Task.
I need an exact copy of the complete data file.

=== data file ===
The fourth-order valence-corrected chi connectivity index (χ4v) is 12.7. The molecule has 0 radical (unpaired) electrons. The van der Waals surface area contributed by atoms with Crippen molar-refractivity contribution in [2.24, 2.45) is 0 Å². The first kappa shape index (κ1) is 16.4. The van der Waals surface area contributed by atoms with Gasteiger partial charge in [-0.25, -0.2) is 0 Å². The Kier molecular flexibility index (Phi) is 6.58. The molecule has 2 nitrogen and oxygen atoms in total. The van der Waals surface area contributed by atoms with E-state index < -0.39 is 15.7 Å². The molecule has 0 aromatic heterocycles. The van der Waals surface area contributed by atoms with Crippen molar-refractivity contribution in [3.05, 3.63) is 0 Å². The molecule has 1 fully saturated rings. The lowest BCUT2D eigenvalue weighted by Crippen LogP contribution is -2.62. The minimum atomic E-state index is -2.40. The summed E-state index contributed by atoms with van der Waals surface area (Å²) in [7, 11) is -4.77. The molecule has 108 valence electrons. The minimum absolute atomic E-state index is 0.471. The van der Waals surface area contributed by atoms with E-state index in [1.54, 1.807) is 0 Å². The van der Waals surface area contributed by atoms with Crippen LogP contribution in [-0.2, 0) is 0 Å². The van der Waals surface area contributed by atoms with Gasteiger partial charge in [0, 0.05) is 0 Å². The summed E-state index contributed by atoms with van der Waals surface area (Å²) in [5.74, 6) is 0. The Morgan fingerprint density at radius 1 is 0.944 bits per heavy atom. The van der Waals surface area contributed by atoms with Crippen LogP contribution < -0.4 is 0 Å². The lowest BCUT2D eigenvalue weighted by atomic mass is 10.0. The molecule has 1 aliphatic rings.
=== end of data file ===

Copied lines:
The fourth-order valence-corrected chi connectivity index (χ4v) is 12.7. The molecule has 0 radical (unpaired) electrons. The van der Waals surface area contributed by atoms with Crippen molar-refractivity contribution in [2.24, 2.45) is 0 Å². The first kappa shape index (κ1) is 16.4. The van der Waals surface area contributed by atoms with Gasteiger partial charge in [-0.25, -0.2) is 0 Å². The Kier molecular flexibility index (Phi) is 6.58. The molecule has 2 nitrogen and oxygen atoms in total. The van der Waals surface area contributed by atoms with E-state index < -0.39 is 15.7 Å². The molecule has 0 aromatic heterocycles. The van der Waals surface area contributed by atoms with Crippen molar-refractivity contribution in [3.05, 3.63) is 0 Å². The molecule has 1 fully saturated rings. The lowest BCUT2D eigenvalue weighted by Crippen LogP contribution is -2.62. The minimum atomic E-state index is -2.40. The summed E-state index contributed by atoms with van der Waals surface area (Å²) in [7, 11) is -4.77. The molecule has 108 valence electrons. The minimum absolute atomic E-state index is 0.471. The van der Waals surface area contributed by atoms with E-state index in [1.54, 1.807) is 0 Å². The van der Waals surface area contributed by atoms with Crippen LogP contribution in [-0.2, 0) is 0 Å². The van der Waals surface area contributed by atoms with Gasteiger partial charge in [0, 0.05) is 0 Å². The summed E-state index contributed by atoms with van der Waals surface area (Å²) in [5.74, 6) is 0. The Morgan fingerprint density at radius 1 is 0.944 bits per heavy atom. The van der Waals surface area contributed by atoms with Crippen LogP contribution < -0.4 is 0 Å². The lowest BCUT2D eigenvalue weighted by atomic mass is 10.0. The molecule has 1 aliphatic rings.